This review provides a historical background of court fines and fees and shows how these costs affect people present day.
This report shares the life experiences of Los Angeles County residents to illustrate how criminal justice fines and fees assessed by the County can be overly burdensome and punitive.
This report provides the findings from the first in-depth study of a large-scale court-ordered community service system in modern-day America. The authors examined the experiences of about 5,000 people who were ordered to perform community service by the Los Angeles Superior Court between 2013 and 2014.
This resolution imposes an indefinite moratorium on the assessment and collection of certain criminal justice administrative fees charged by Contra Costa County, California. Specifically, the resolution addresses probation fees (including drug testing fees), public defender fees, and alternatives to incarceration such as electronic monitoring and work programs.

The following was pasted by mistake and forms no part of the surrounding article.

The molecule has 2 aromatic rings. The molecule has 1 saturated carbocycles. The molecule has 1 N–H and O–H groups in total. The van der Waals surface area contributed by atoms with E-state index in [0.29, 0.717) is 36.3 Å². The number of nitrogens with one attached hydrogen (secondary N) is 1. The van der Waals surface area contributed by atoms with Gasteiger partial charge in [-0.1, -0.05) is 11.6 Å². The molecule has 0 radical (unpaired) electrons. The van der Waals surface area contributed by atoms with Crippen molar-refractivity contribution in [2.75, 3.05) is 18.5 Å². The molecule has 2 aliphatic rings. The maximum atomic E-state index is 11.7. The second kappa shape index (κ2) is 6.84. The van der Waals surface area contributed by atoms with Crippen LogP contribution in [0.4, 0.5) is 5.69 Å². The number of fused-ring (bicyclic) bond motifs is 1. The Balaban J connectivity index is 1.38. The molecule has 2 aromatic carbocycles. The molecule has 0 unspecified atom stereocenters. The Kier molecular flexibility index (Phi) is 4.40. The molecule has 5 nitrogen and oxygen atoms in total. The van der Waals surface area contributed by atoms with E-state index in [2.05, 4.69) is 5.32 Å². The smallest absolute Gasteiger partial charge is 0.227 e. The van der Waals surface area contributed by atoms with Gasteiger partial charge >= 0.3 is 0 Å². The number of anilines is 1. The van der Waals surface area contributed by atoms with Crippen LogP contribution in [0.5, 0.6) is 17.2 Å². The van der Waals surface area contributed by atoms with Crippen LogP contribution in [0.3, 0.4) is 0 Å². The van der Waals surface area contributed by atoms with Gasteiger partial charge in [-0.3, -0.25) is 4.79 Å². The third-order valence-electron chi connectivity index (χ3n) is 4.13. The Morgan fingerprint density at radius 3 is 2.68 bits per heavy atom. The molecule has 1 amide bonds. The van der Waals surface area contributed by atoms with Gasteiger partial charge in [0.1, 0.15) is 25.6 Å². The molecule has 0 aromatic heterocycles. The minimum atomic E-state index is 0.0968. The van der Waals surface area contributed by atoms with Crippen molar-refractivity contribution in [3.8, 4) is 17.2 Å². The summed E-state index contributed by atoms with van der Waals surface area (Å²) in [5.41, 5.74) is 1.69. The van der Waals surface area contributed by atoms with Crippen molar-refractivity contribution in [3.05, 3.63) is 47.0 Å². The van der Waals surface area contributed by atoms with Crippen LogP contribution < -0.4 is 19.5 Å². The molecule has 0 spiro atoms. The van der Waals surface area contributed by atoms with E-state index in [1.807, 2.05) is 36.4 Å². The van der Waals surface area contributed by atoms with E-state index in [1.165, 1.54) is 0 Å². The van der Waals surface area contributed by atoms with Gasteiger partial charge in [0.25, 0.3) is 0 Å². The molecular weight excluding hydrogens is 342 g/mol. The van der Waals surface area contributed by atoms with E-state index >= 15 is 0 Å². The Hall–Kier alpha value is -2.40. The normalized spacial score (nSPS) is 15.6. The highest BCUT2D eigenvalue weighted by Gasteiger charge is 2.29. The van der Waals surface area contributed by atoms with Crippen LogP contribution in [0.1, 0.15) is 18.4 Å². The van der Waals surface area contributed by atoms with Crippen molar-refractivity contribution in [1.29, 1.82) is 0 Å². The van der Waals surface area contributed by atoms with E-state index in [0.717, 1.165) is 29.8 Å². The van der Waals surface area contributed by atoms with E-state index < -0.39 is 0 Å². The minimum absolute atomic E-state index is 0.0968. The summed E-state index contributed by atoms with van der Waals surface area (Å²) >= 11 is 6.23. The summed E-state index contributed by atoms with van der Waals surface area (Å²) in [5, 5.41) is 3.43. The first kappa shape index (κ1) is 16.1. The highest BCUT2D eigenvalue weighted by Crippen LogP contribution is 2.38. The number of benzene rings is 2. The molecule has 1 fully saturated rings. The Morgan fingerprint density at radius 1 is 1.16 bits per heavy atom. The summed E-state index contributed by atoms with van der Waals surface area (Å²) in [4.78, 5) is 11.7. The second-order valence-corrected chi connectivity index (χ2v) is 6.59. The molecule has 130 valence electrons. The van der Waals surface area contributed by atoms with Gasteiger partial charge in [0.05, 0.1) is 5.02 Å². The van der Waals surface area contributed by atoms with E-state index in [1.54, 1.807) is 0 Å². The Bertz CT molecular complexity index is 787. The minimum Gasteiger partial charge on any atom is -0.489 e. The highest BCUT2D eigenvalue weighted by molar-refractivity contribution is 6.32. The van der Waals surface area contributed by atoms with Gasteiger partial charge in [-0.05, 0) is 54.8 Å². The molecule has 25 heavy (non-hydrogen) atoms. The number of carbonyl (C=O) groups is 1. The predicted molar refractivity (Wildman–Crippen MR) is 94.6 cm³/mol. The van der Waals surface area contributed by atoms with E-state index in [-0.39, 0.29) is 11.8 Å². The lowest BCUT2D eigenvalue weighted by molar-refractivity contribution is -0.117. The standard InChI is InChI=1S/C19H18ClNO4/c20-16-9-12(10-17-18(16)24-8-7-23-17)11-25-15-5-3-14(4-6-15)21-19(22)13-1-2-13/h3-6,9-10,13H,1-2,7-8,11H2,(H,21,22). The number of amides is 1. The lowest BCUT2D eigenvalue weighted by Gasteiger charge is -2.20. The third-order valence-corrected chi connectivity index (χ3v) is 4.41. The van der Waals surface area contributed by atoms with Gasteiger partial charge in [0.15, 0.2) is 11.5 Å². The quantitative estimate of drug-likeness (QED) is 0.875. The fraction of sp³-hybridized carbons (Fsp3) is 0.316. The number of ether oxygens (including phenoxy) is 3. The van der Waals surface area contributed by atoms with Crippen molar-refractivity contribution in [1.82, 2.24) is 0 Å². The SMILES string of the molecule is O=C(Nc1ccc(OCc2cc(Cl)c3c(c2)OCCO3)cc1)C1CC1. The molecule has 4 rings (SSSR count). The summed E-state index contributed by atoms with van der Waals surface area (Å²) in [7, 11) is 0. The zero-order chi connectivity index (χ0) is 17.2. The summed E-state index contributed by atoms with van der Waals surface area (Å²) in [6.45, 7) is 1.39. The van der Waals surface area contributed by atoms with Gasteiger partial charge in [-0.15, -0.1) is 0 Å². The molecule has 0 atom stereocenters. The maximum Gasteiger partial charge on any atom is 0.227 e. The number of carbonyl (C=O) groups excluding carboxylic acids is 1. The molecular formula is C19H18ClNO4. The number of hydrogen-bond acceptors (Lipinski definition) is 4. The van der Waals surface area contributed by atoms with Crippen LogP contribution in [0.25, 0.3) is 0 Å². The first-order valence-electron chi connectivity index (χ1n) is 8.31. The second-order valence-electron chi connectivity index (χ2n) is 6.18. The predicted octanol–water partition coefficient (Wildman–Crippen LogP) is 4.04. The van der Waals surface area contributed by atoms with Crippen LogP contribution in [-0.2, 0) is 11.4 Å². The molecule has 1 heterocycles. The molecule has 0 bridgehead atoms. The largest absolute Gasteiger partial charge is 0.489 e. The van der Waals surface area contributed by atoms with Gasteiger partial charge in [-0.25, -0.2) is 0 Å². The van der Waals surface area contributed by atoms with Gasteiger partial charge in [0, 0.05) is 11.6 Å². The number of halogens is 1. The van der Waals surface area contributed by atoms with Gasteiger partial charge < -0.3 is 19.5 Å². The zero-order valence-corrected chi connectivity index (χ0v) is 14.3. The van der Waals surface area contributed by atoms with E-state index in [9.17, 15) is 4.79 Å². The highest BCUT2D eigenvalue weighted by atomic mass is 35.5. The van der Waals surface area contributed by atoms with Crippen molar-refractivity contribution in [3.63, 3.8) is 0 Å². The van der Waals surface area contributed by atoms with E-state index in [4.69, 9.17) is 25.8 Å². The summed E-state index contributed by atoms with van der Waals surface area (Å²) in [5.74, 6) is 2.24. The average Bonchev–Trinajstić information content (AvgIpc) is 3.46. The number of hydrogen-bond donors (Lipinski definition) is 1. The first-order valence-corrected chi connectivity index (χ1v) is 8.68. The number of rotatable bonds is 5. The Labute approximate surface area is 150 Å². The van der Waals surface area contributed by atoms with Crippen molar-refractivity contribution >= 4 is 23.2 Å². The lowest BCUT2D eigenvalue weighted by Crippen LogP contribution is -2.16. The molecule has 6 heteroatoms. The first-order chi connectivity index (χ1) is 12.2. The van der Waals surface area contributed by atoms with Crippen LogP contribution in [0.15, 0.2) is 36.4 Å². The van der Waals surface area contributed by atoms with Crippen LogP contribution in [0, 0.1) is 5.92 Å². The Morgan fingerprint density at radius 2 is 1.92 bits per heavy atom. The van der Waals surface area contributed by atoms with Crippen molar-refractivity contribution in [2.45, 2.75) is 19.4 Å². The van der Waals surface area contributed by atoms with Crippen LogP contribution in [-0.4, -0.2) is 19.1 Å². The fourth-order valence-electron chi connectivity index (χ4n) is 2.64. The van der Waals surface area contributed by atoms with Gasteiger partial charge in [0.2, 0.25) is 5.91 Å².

Given the significant differences in purpose and effect between victim restitution and the fines and fees at issue in Dueñas, the rule of Dueñas does not extend to victim restitution and a defendant’s ability to pay is not a proper factor to consider in setting a victim restitution award.
Nichole Norris, a rural California resident, received four tickets during a single traffic stop, costing her $4000. When she could not afford to pay this total amount, her license was suspended. This court debt was such a burden that it prevented her from paying her electric bill, causing her utilities to be shut off and her landlord to evict her.
This report shows the circumstances that lead to a person having their car towed and the consequences that follow in different counties across California.
This bill repeals the authority to collect certain criminal administrative fees including fees for public defenders, booking, mandatory drug testing and costs related to incarceration and probation supervision.
This report profiles the collection of unpaid court-ordered fines and fees during the 2017-18 fiscal year in California.
This ordinance eliminates criminal justice administrative fees charged by Alameda County, California. In particular, it eliminates county-imposed probation fees, public defender fees, and fees associated with the Sheriff’s Office Work Alternative Program.